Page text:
PBMC samples were analyzed for TCRζ expression and cytokine production by flow cytometry as described (24). For intracellular cytokine staining, 2 mm monensin (Sigma Chemical Co.) was added to T cells for 4 h. Cells were fixed with 2% PFA3 and permeabilized with FACS buffer (PBS supplemented with 5% FBS and 0.1% sodium azide) containing 0.1% saponin (all from Sigma Chemical Co.). An anti-TCRζ chain antibody, TCR-ζ, TIA-2 (Coulter, Fullerton, CA) was used for indirect staining prior to a secondary goat antimouse R-phycoerythrin-conjugated antibody (Biosource, Camarillo, CA). Antibodies against the cytokines IFN-γ, TNF-α, IL-2, or IL-4 were obtained from PharMingen (San Diego, CA). Live cells were stained with antibodies against CD11b, CD14, and CD15 on granulocytes and monocytes and antibodies against CD3 and CD8 (Becton Dickinson) on T cells. Analysis was done on a FACS-Calibur (Becton Dickinson).
For granulocyte/T-cell coculture assays, both cell types were purified from the same blood sample. Granulocytes (4 × 106) were seeded into the lower compartment of a six-well transwell system (Costar, Cambridge, MA), and 2 × 106 PBMCs were either placed into the upper compartment or directly mixed with the granulocytes in a final volume of 5 ml. The experiment, involving freezing, fixation, or addition of bovine catalase (Sigma Chemical Co.), was performed with 7.5 × 105 T cells and granulocytes in a 24-well plate (Costar). Granulocytes were either frozen overnight in FBS with 10% DMSO at −80°C or fixed in 2% PFA/PBS for 20 min prior to the assay. For experiments involving H2O2, PBMCs were treated for 5 min, followed by an additional 5-min incubation with catalase at a final concentration of 1000 units/ml. Dose-response experiments with H2O2 were done in the absence of FBS.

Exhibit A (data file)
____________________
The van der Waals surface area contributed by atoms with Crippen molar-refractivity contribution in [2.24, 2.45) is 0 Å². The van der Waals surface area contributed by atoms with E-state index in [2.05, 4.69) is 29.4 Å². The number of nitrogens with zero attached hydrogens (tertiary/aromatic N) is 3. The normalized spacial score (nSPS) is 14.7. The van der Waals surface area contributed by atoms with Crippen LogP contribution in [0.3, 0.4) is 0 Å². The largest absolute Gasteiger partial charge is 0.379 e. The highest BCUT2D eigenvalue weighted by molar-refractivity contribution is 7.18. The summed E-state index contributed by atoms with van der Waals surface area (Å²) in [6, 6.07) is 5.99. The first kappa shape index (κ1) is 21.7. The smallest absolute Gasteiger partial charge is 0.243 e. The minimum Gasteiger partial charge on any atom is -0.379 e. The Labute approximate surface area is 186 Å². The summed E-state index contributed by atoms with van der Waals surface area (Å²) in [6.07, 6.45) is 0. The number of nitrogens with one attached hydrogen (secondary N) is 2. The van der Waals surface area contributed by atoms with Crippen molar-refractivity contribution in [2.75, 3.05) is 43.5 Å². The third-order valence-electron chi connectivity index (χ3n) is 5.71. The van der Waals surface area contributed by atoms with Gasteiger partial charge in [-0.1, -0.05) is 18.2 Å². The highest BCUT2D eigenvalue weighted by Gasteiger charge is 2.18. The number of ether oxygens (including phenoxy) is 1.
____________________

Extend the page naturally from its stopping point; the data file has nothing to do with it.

Detection of F2α-Isoprostane
Plasma samples that had been stored at −80°C were used in an enzyme immunoassay that detects F2α-isoprostane (Cayman Chemical, Ann Arbor, MI). To measure total isoprostane, we hydrolyzed plasma samples with potassium hydroxide and performed detection after solid phase extraction with C18 columns (Millipore, Milford, MA) as recommended by the manufacturer.